percentage of poor people) consume too many calories rather than too few,
measuring food’s value by the calorie makes as much sense as measuring a drink’s
value by its alcohol content. (Why not drink 95 percent neutral grain spirit,
the cheapest way to get drunk?)
Besides, that argument, even if we all needed to gain weight, is not always
true. A meal of real food cooked at home can easily contain more calories, most
of them of the “healthy” variety. (Olive oil accounts for many of the calories
in the roast chicken meal, for example.)In comparing prices of real food and
junk food, I used supermarket ingredients, not the pricier organic or local food
that many people would consider ideal. But food choices are not black and white;
the alternative to fast food is not necessarily organic food, any more than the
alternative to soda is Bordeaux.
The alternative to soda is water, and the alternative to junk food is not
grass-fed beef and greens from a trendy farmers’ market, but anything other than
junk food: rice, grains, pasta, beans, fresh vegetables, canned vegetables,
frozen vegetables, meat, fish, poultry, dairy products, bread, peanut butter, a
thousand other things cooked at home — in almost every case a far superior
“Anything that you do that’s not fast food is terrific; cooking once a week is
far better than not cooking at all,” says Marion Nestle, professor of food
studies at New York University and author of “What to Eat.” “It’s the same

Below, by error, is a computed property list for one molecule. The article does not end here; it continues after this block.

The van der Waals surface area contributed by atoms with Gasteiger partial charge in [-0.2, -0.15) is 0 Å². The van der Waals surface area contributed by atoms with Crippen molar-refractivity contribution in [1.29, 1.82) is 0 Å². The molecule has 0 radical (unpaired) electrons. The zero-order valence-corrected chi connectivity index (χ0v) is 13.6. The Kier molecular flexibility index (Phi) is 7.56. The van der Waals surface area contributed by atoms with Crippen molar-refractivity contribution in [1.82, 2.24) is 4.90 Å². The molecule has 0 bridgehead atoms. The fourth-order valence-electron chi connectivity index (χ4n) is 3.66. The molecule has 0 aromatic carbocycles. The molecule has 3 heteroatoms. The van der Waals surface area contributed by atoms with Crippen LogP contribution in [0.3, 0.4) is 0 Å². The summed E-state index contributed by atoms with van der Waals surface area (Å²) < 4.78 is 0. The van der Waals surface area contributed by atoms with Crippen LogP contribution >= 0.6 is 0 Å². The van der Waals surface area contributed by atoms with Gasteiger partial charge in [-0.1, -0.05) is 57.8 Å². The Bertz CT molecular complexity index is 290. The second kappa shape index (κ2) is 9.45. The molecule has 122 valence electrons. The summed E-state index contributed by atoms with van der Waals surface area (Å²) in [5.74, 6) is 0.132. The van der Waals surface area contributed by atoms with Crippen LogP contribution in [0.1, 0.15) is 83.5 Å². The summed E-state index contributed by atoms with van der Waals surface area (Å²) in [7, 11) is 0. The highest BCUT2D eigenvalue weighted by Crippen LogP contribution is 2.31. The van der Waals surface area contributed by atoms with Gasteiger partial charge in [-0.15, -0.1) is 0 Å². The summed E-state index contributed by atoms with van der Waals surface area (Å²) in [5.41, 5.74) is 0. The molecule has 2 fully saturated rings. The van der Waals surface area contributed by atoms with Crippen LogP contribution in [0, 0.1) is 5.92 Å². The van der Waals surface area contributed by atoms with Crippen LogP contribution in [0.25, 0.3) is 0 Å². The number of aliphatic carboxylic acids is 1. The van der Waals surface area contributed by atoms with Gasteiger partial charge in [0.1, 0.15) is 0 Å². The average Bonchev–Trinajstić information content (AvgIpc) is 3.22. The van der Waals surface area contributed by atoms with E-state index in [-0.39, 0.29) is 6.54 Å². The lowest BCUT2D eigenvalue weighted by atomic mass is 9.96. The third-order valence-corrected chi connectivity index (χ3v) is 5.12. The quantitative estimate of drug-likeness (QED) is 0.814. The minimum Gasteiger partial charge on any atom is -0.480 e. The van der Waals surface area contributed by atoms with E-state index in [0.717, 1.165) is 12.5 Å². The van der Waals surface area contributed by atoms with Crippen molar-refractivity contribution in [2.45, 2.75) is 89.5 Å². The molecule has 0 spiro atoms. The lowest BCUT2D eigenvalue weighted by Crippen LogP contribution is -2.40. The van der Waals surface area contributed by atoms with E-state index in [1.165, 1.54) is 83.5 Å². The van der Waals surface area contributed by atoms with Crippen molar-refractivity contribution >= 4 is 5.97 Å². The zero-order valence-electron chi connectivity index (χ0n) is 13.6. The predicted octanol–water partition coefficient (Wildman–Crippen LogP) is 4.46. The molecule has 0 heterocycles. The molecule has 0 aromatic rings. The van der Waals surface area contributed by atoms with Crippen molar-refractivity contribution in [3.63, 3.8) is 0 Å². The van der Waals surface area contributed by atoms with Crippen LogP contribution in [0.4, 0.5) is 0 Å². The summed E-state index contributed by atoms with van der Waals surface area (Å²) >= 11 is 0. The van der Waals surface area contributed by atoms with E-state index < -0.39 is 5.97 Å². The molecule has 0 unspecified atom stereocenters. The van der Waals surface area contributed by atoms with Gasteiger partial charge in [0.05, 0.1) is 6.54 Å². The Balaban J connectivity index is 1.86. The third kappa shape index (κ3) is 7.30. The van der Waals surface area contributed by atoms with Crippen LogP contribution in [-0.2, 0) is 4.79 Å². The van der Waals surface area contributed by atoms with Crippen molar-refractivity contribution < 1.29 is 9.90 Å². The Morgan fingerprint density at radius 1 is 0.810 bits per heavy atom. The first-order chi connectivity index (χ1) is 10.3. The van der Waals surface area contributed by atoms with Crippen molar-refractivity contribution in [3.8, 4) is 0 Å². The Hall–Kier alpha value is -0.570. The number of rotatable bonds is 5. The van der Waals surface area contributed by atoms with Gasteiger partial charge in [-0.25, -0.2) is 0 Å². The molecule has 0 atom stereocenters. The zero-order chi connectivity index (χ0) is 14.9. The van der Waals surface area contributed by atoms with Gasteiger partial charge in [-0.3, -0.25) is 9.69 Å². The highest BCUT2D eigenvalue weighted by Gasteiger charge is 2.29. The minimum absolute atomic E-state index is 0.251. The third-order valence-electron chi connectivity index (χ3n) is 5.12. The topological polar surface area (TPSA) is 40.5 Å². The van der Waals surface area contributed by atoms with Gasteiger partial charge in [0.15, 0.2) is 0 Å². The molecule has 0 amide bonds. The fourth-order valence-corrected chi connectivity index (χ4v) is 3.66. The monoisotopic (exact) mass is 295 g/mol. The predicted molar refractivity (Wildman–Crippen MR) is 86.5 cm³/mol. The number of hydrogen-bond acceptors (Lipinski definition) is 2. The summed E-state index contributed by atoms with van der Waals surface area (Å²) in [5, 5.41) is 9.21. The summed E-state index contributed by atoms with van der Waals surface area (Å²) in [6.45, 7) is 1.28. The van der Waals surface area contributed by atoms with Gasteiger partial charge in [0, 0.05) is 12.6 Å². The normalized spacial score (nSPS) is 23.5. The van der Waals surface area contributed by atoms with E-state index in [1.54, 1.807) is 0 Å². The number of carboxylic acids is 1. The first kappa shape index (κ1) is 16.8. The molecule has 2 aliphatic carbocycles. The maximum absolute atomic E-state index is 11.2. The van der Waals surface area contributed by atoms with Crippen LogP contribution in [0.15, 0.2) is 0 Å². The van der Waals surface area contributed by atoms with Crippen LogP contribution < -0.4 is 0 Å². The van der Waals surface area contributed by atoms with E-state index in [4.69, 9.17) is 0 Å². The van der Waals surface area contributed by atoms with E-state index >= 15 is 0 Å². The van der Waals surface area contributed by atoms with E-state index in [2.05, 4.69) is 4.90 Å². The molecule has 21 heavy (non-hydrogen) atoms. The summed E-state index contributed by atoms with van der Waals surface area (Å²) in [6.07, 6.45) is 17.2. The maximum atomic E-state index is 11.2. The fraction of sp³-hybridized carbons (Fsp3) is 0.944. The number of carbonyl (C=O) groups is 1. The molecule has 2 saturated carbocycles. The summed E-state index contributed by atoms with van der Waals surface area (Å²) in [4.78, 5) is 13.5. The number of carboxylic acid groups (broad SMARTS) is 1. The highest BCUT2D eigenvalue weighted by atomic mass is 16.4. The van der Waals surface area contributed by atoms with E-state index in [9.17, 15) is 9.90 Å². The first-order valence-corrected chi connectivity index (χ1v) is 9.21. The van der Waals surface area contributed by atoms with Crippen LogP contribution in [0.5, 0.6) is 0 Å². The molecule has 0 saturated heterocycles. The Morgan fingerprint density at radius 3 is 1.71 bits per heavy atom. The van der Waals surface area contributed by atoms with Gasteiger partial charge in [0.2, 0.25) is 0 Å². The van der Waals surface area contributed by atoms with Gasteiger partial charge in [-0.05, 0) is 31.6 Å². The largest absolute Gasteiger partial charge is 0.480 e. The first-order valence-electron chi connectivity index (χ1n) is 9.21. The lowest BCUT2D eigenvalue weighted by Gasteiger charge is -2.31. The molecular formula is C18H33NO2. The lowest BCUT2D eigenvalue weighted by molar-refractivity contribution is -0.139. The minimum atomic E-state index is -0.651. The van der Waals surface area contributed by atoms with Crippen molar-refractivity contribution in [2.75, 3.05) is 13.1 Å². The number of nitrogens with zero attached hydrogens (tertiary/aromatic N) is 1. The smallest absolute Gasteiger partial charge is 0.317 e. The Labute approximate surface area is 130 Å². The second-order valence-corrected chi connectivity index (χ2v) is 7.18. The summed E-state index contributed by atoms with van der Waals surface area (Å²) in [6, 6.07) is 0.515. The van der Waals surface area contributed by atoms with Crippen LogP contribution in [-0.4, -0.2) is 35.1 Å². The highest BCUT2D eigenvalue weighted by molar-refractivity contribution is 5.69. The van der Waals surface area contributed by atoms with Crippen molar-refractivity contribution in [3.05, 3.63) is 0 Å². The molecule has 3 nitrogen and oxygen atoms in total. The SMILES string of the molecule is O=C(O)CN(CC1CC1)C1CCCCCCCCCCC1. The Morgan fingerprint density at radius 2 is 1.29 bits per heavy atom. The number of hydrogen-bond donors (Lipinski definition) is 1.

argument as exercise: more is better than less and some is a lot better than
THE fact is that most people can afford real food. Even the nearly 50 million
Americans who are enrolled in the Supplemental Nutrition Assistance Program
(formerly known as food stamps) receive about $5 per person per day, which is
far from ideal but enough to survive. So we have to assume that money alone
doesn’t guide decisions about what to eat. There are, of course, the so-called
food deserts, places where it’s hard to find food: the Department of Agriculture
says that more than two million Americans in low-income rural areas live 10
miles or more from a supermarket, and more than five million households without
access to cars live more than a half mile from a supermarket.
Still, 93 percent of those with limited access to supermarkets do have access to
vehicles, though it takes them 20 more minutes to travel to the store than the
national average. And after a long day of work at one or even two jobs, 20 extra
minutes — plus cooking time — must seem like an eternity.
Taking the long route to putting food on the table may not be easy, but for
almost all Americans it remains a choice, and if you can drive to McDonald’s you
can drive to Safeway. It’s cooking that’s the real challenge. (The real
challenge is not “I’m too busy to cook.” In 2010 the average American,
regardless of weekly earnings, watched no less than an hour and a half of
television per day. The time is there.)
The core problem is that cooking is defined as work, and fast food is both a
pleasure and a crutch. “People really are stressed out with all that they have
to do, and they don’t want to cook,” says Julie Guthman, associate professor of
community studies at the University of California, Santa Cruz, and author of the
forthcoming “Weighing In: Obesity, Food Justice and the Limits of Capitalism.”
“Their reaction is, ‘Let me enjoy what I want to eat, and stop telling me what
to do.’ And it’s one of the few things that less well-off people have: they
don’t have to cook.”
It’s not just about choice, however, and rational arguments go only so far,